Re: Le mat?riau Sonore, hidden place


Subject: Re: Le mat?riau Sonore, hidden place
From: Michael Gogins (gogins@pipeline.com)
Date: Thu Sep 15 2005 - 23:01:16 EDT


We KNOW that we can get computers to make all those cool soundes Shane Turner describes -- it's a conseqauence of the Church-Turing thesis and the finite bandwidth and resolution of the ear.

Only we don't know how to program the computer to make them -- yet.

Learning this stuff is really where it's at with computer music.

That, and understanding how to get the computer to work directly with musical semantics, compositional structures, as we are just beginning to do with sounds.

We won't use the computer to its potential until we know a LOT more about music and music theory -- a lot lot more.

Regards,
Mike

-----Original Message-----
From: Shane Turner <shane.turner@sympatico.ca>
Sent: Sep 15, 2005 8:50 PM
To: cec-conference@concordia.ca
Subject: Re: Le mat?riau Sonore, hidden place

I guess this is more of a response to both Ned and Morgan's posts.

While it is true that a computer can create a lot of different sounds, there
are certain things it just cannot create, at least in my opinion. I've been
strictly a computer musician for a long time but the past couple of years,
thanks to hanging out with a few friends, I started really experimenting
with acoustic instruments and this for me opened up a whole different world
I had been missing out on.

Take a piano, it is amazing the sheer variety of timbres and sounds you can
get out of it if you explore a bit. Prepared piano (which in itself can
create an amazing wealth of different sounds), this is only the beginning.
You want noise, try scraping the coils, etc. Want strange tones, try bowing
the strings, and go for the points that create overtones, etc. The richness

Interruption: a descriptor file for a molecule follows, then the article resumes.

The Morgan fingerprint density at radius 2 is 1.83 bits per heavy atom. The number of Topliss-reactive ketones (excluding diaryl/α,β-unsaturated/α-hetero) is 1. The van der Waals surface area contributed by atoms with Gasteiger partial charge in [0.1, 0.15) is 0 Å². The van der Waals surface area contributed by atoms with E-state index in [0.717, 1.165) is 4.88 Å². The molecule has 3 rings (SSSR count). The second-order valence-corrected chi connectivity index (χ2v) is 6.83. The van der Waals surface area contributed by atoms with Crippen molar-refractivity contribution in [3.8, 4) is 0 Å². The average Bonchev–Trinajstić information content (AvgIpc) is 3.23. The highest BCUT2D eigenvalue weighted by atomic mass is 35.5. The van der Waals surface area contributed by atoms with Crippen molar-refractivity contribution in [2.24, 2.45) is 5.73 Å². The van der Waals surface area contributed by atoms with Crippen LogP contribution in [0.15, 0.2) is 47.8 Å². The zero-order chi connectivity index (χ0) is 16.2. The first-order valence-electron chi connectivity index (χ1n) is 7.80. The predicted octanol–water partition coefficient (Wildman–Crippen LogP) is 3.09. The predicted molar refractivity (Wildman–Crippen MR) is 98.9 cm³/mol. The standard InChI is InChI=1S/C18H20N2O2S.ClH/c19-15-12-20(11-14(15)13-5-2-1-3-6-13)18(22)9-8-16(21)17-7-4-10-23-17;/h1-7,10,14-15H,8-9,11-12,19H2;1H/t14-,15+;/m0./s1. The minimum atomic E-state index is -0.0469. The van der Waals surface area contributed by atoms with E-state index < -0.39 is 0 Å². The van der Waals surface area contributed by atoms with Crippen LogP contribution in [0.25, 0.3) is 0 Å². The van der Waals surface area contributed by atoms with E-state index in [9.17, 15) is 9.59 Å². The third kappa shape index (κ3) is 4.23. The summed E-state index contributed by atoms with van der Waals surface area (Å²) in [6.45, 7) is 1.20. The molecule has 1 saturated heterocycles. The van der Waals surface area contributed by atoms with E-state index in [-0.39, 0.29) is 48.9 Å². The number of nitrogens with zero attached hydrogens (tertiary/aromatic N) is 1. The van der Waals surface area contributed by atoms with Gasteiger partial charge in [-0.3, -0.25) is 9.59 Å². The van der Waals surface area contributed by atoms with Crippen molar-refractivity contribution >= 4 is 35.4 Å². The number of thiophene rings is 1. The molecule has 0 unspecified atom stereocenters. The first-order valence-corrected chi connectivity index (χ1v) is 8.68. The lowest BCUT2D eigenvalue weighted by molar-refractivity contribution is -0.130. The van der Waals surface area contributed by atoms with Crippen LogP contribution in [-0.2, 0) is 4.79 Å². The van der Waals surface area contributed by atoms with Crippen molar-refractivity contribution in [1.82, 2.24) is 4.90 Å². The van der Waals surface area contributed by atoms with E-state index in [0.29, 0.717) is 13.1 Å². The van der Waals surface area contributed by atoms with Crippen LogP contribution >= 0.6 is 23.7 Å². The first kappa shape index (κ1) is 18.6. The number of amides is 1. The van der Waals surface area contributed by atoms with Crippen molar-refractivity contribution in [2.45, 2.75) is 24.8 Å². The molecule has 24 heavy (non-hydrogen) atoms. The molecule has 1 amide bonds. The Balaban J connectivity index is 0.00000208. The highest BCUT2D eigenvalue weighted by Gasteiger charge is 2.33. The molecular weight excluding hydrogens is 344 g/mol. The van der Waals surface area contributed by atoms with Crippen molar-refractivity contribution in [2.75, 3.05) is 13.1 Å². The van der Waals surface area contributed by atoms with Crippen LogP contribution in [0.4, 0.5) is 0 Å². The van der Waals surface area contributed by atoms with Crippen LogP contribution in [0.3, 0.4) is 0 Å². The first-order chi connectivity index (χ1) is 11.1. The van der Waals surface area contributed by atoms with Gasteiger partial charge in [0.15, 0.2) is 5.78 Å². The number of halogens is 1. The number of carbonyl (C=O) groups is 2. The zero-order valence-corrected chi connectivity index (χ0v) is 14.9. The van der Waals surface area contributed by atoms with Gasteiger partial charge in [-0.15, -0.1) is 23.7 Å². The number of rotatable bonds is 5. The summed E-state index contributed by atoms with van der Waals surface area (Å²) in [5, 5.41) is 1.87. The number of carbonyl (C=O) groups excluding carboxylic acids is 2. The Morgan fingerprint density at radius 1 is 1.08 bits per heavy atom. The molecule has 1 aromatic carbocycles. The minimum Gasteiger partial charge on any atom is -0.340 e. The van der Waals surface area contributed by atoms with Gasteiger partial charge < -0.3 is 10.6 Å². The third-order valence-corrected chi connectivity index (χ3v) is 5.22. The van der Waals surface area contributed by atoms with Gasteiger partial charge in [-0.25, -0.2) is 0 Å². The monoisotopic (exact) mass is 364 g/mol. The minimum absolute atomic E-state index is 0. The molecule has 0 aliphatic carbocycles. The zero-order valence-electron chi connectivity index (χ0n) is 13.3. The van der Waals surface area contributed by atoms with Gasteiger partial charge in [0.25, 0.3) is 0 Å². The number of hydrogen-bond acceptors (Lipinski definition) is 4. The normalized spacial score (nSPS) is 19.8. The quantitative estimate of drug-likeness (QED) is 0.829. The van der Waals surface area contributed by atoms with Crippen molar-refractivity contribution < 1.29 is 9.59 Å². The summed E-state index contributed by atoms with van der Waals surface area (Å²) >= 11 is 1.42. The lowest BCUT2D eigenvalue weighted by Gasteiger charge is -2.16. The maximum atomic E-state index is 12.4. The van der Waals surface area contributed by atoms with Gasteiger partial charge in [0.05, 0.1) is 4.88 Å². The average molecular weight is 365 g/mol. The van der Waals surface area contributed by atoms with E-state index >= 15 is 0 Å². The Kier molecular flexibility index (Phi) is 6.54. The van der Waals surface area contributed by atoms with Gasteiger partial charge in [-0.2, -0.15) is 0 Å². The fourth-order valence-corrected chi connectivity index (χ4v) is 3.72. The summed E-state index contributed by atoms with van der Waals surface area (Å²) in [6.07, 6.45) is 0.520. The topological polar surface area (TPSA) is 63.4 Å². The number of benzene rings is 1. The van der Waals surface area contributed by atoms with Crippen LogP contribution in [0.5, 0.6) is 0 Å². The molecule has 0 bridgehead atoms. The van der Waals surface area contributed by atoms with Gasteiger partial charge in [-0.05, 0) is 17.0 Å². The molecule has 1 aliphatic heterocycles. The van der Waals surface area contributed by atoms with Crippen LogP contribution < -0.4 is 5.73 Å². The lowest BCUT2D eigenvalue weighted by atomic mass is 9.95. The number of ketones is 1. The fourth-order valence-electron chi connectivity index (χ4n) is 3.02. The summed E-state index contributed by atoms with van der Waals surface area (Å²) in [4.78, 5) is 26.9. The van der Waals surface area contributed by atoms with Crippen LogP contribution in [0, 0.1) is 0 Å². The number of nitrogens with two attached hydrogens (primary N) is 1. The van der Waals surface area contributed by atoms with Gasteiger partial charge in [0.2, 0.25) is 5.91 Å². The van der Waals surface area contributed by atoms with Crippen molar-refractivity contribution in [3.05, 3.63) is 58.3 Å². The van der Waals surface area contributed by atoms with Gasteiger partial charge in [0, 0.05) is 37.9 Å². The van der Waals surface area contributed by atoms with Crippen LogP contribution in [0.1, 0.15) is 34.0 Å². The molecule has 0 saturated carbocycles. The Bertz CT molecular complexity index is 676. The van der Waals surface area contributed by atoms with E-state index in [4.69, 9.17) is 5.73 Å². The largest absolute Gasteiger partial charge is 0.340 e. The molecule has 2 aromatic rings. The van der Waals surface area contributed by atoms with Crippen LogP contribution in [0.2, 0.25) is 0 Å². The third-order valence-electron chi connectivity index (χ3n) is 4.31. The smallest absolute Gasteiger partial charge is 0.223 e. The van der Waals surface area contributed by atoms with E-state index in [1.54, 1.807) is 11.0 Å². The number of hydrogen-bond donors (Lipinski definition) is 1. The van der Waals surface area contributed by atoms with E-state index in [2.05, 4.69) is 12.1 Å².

of the sound is incredible, and always varied and different. While I love
tinkering around with computer software, the immediacy and hands-on feel of
a live instrument is also hard to beat.

Be the first on your block to surprise your friends with unusual sounds they
can't duplicate in software. Experiment with an acoustic instrument Today.

--shane

----- Original Message -----
From: "Morgan Sutherland" <skiptracer@gmail.com>
To: <cec-conference@concordia.ca>
Sent: Thursday, September 15, 2005 8:08 PM
Subject: Re: Le mat?riau Sonore, hidden place

>I don't think you would disagree that a computer has a much broader
> pallet of sound then ANY instrument.
>
> On 9/15/05, Ned Bouhalassa <ned@nedfx.com> wrote:
>> A sampler/cd/turntable/cassette deck can make any noise in existence,
>> but only because it _records_ other sounds. If you're talking about
>> synthesized sound, then I disagree. I've yet to hear any
>> computer-synthesized sound that comes close to the richness of timbre
>> of most acoustic instruments and sounds in general. I believe it has to
>> do with the natural chaos of transient material and unpredictability of
>> partials over time occuring in a natural setting, but... I'm in over my
>> head. You guys and gals will surely correct my pop acoustics.
>>
>> Ned
>>
>> On 15-Sep-05, at 7:19 PM, Morgan Sutherland wrote:
>>
>> > The computer can make virtually any noise in
>> > existence while an acoustic instrument is confined to a narrowband of
>> > timbre, however with many many possibilities within those limits.
>>
>> w w w . n e d f x . c o m
>> ??????????????????
>> Ned Bouhalassa
>> ??????????????????
>> n e d @ n e d f x . c o m
>>
>>
>>
>



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